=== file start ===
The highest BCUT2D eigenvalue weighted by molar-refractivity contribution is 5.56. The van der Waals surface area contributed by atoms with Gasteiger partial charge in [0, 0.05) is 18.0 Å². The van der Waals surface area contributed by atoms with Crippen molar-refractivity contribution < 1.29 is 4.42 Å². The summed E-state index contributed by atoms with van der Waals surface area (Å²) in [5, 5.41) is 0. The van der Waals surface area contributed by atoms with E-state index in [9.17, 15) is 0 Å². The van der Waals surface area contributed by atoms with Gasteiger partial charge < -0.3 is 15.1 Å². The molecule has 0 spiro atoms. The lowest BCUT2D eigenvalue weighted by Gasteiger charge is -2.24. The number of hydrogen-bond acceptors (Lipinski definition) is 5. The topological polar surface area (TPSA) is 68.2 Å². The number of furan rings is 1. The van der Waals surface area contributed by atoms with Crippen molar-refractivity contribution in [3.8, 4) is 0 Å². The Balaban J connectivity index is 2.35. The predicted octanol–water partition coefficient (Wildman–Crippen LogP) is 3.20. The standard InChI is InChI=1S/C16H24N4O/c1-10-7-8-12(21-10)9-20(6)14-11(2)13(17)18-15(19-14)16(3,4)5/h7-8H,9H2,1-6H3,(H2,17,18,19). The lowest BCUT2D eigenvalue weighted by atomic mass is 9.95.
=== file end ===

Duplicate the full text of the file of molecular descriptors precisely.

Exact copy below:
The highest BCUT2D eigenvalue weighted by molar-refractivity contribution is 5.56. The van der Waals surface area contributed by atoms with Gasteiger partial charge in [0, 0.05) is 18.0 Å². The van der Waals surface area contributed by atoms with Crippen molar-refractivity contribution < 1.29 is 4.42 Å². The summed E-state index contributed by atoms with van der Waals surface area (Å²) in [5, 5.41) is 0. The van der Waals surface area contributed by atoms with E-state index in [9.17, 15) is 0 Å². The van der Waals surface area contributed by atoms with Gasteiger partial charge < -0.3 is 15.1 Å². The molecule has 0 spiro atoms. The lowest BCUT2D eigenvalue weighted by Gasteiger charge is -2.24. The number of hydrogen-bond acceptors (Lipinski definition) is 5. The topological polar surface area (TPSA) is 68.2 Å². The number of furan rings is 1. The van der Waals surface area contributed by atoms with Crippen molar-refractivity contribution in [3.8, 4) is 0 Å². The Balaban J connectivity index is 2.35. The predicted octanol–water partition coefficient (Wildman–Crippen LogP) is 3.20. The standard InChI is InChI=1S/C16H24N4O/c1-10-7-8-12(21-10)9-20(6)14-11(2)13(17)18-15(19-14)16(3,4)5/h7-8H,9H2,1-6H3,(H2,17,18,19). The lowest BCUT2D eigenvalue weighted by atomic mass is 9.95.